Towards the end of the revolution, the crops had eventually shriveled to nothing and were abandoned, and the land was used for the people in the outskirts of town as a landfill. Obviously they were now getting all of their village trash, as well as the Wuxi city trash transported there. The dump was huge, appearing to go on for miles with tall mounds of rubbish every few feet. Not only were the piles an unseemly sight, but the smell that hit him was worse than putrid. All around mountains of waste sat decomposing, much of it consisting of unrecognizable items from a distance.

Like shadows against the hazy landscape, Benfu could see children following along behind their parents, mostly migrant families joining in the task of searching for salvageable items among the tons of trash. He felt a wave of pity for the kids who were forced to live such a life but also felt relief that thus far he had never had to resort to recruiting his own daughters to such a place. In his opinion, other than the mines, there couldn’t be a worse situation to make a child work than in the horrid landfills.

He paused to pull his handkerchief from his pocket and tied it around his face, then pedaled his bike to a place away from the line of trucks—he didn’t want to lose his only transportation to a careless truck driver.

Pulling his own basket from the cart on the back of his bike, Benfu struggled to work his arms through the handles and balance the basket on his back. He took his trash stick from the cart and made his way closer to the site. He looked around and choosing a huge pile of junk, began to look for anything he could use to make a yuan. He shook his head at the evidence of the new generation of disposable items. Microwave food boxes, instant noodle bowls, wooden chopsticks, paper slippers—so much trash made from the desire to move ever faster in the modern world. He wished again for the older, slower pace of life where less was more. At least in his home they hadn’t felt the pull to succumb to—or keep up with—the new ways.

As he searched the littered ground below, he swatted at the hundreds of mosquitos that swarmed around him. He had only stabbed a few soiled newspapers and dropped them into his basket when he had to stop and straighten himself, the gases from the piles of waste making him more than a little dizzy.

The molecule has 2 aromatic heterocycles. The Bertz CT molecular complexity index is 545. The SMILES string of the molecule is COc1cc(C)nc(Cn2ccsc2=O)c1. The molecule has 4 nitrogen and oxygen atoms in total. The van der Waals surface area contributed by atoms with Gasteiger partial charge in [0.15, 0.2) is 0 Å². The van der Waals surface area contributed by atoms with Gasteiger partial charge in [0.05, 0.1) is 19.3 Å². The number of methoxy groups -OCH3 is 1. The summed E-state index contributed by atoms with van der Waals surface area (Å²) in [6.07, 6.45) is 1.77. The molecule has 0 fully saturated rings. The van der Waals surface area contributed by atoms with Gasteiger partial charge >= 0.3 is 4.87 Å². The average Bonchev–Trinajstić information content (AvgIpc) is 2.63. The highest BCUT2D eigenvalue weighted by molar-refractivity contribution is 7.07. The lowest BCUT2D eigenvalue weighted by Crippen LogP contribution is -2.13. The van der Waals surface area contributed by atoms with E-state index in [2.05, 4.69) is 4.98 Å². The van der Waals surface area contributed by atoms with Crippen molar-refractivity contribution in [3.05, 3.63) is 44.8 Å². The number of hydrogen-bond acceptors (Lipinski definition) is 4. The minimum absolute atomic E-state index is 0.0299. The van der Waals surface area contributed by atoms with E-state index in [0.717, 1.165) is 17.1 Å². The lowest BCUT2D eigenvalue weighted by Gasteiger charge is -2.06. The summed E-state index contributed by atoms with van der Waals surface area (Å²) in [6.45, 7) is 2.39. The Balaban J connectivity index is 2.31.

An hour later, besides a few soiled papers, Benfu had only been lucky enough to find a dozen or so plastic bottles and a few cardboard boxes. Each time he spotted something more valuable and began toward it, another collector would beat him and snatch it right out from under him. He was really disappointed when he saw the remains of a computer and a petite woman beat him to it. Though years younger than he, the others had no mercy for his age and didn’t give him a second glance as they competed for each scrap. The combination of being away from his usual route through his beloved town, and missing the interaction with familiar neighbors, he conceded that the depressing atmosphere of the landfill slowed him down more than usual. He felt as if he were wading through water in slow motion.

Even so, he pushed on but eventually stopped his hunting when he was interrupted to bandage the cut foot of one of the migrant children. The child, just a toddler, had stepped on a shard of glass and sat crying and holding his bloody foot as his preoccupied mother ignored him. Benfu made his way over the hill of trash between them and comforted the boy. He took the handkerchief from his face and after using his only bottle of water to clean the wound, he wrapped the child’s foot and made him promise to stay in a safer area until he healed. His mother didn’t even stop her collecting to thank him, but he didn’t blame her. It was people like her family who if they didn’t find anything that very day—they just wouldn’t have the money to eat. Theirs was a desperate situation and his wasn’t. Not yet anyway.

Benfu walked toward his bicycle, his shoulders hunched as he coughed violently from the assault on his senses. His chest hurt terribly and he grasped it with one hand, willing it to behave. Unable to continue without his handkerchief to filter the stench, he decided to call it a day and come back later in the week.

Through watering eyes, he looked around at the rest of the people still fighting to gain a closer spot to the latest load dumped by a truck and his heart felt heavy. It was a shame that some of China’s people were so desperately poor, especially when it was well known that anyone working for the government lived posh lives full of benefits. All of his adult life he’d hoped he would see major changes and reform that would unite the people. He hoped the government would step in and set up welfare systems. They had barely done anything about the problem in all his years; what was done was all fluff and propaganda. In China, the poor were like dung on the bottom of the rich man’s shoe.